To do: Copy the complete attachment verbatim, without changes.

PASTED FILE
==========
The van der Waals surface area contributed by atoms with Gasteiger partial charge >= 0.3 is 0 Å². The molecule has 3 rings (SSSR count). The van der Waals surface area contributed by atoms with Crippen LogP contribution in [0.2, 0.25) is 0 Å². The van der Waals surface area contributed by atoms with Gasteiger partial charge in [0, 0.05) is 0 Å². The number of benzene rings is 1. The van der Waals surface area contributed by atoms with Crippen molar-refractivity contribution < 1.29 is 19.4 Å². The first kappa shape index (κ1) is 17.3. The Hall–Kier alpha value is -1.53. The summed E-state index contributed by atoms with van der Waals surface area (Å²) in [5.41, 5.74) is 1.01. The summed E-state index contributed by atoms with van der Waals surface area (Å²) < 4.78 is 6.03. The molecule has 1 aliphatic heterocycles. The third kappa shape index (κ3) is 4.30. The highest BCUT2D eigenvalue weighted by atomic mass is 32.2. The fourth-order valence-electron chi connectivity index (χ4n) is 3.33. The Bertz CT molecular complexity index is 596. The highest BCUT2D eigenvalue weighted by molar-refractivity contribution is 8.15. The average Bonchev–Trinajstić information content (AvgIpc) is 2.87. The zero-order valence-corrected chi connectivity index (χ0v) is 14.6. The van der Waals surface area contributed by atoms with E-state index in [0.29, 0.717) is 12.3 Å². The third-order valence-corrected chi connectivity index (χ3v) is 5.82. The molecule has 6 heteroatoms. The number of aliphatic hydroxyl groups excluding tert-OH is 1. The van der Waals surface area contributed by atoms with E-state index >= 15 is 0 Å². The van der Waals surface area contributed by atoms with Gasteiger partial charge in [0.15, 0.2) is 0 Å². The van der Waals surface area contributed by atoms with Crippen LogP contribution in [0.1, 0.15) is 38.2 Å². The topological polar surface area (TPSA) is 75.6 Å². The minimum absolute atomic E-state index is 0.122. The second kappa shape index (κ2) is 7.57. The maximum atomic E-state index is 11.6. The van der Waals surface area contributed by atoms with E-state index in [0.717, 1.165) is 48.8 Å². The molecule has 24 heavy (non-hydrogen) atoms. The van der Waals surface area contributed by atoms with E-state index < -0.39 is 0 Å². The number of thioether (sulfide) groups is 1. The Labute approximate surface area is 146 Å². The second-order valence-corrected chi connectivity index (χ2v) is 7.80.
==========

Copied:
The van der Waals surface area contributed by atoms with Gasteiger partial charge >= 0.3 is 0 Å². The molecule has 3 rings (SSSR count). The van der Waals surface area contributed by atoms with Crippen LogP contribution in [0.2, 0.25) is 0 Å². The van der Waals surface area contributed by atoms with Gasteiger partial charge in [0, 0.05) is 0 Å². The number of benzene rings is 1. The van der Waals surface area contributed by atoms with Crippen molar-refractivity contribution < 1.29 is 19.4 Å². The first kappa shape index (κ1) is 17.3. The Hall–Kier alpha value is -1.53. The summed E-state index contributed by atoms with van der Waals surface area (Å²) in [5.41, 5.74) is 1.01. The summed E-state index contributed by atoms with van der Waals surface area (Å²) < 4.78 is 6.03. The molecule has 1 aliphatic heterocycles. The third kappa shape index (κ3) is 4.30. The highest BCUT2D eigenvalue weighted by atomic mass is 32.2. The fourth-order valence-electron chi connectivity index (χ4n) is 3.33. The Bertz CT molecular complexity index is 596. The highest BCUT2D eigenvalue weighted by molar-refractivity contribution is 8.15. The average Bonchev–Trinajstić information content (AvgIpc) is 2.87. The zero-order valence-corrected chi connectivity index (χ0v) is 14.6. The van der Waals surface area contributed by atoms with E-state index in [0.29, 0.717) is 12.3 Å². The third-order valence-corrected chi connectivity index (χ3v) is 5.82. The molecule has 6 heteroatoms. The number of aliphatic hydroxyl groups excluding tert-OH is 1. The van der Waals surface area contributed by atoms with E-state index >= 15 is 0 Å². The van der Waals surface area contributed by atoms with Gasteiger partial charge in [0.15, 0.2) is 0 Å². The van der Waals surface area contributed by atoms with Crippen LogP contribution in [0.1, 0.15) is 38.2 Å². The topological polar surface area (TPSA) is 75.6 Å². The minimum absolute atomic E-state index is 0.122. The second kappa shape index (κ2) is 7.57. The maximum atomic E-state index is 11.6. The van der Waals surface area contributed by atoms with E-state index in [0.717, 1.165) is 48.8 Å². The molecule has 24 heavy (non-hydrogen) atoms. The van der Waals surface area contributed by atoms with E-state index < -0.39 is 0 Å². The number of thioether (sulfide) groups is 1. The Labute approximate surface area is 146 Å². The second-order valence-corrected chi connectivity index (χ2v) is 7.80.